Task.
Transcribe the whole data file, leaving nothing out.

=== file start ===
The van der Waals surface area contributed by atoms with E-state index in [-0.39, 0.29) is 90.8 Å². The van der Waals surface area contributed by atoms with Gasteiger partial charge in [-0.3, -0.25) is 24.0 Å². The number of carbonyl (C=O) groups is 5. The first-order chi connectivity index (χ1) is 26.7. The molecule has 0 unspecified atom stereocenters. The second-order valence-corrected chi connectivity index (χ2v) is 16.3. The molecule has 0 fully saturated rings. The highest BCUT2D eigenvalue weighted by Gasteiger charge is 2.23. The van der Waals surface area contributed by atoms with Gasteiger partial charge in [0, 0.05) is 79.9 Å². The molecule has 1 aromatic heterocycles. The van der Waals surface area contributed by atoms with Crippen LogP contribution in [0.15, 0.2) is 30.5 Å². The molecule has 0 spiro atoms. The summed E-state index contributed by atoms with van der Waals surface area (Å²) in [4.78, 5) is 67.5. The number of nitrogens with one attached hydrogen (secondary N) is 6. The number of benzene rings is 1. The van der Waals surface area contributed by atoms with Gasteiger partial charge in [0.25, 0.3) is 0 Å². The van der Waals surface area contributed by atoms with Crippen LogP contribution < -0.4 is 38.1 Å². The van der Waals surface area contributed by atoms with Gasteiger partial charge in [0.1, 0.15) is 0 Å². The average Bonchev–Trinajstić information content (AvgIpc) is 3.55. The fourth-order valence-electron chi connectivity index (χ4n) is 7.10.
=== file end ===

The van der Waals surface area contributed by atoms with E-state index in [-0.39, 0.29) is 90.8 Å². The van der Waals surface area contributed by atoms with Gasteiger partial charge in [-0.3, -0.25) is 24.0 Å². The number of carbonyl (C=O) groups is 5. The first-order chi connectivity index (χ1) is 26.7. The molecule has 0 unspecified atom stereocenters. The second-order valence-corrected chi connectivity index (χ2v) is 16.3. The molecule has 0 fully saturated rings. The highest BCUT2D eigenvalue weighted by Gasteiger charge is 2.23. The van der Waals surface area contributed by atoms with Gasteiger partial charge in [0, 0.05) is 79.9 Å². The molecule has 1 aromatic heterocycles. The van der Waals surface area contributed by atoms with Crippen LogP contribution in [0.15, 0.2) is 30.5 Å². The molecule has 0 spiro atoms. The summed E-state index contributed by atoms with van der Waals surface area (Å²) in [4.78, 5) is 67.5. The number of nitrogens with one attached hydrogen (secondary N) is 6. The number of benzene rings is 1. The van der Waals surface area contributed by atoms with Gasteiger partial charge in [0.25, 0.3) is 0 Å². The van der Waals surface area contributed by atoms with Crippen LogP contribution < -0.4 is 38.1 Å². The van der Waals surface area contributed by atoms with Gasteiger partial charge in [0.1, 0.15) is 0 Å². The average Bonchev–Trinajstić information content (AvgIpc) is 3.55. The fourth-order valence-electron chi connectivity index (χ4n) is 7.10.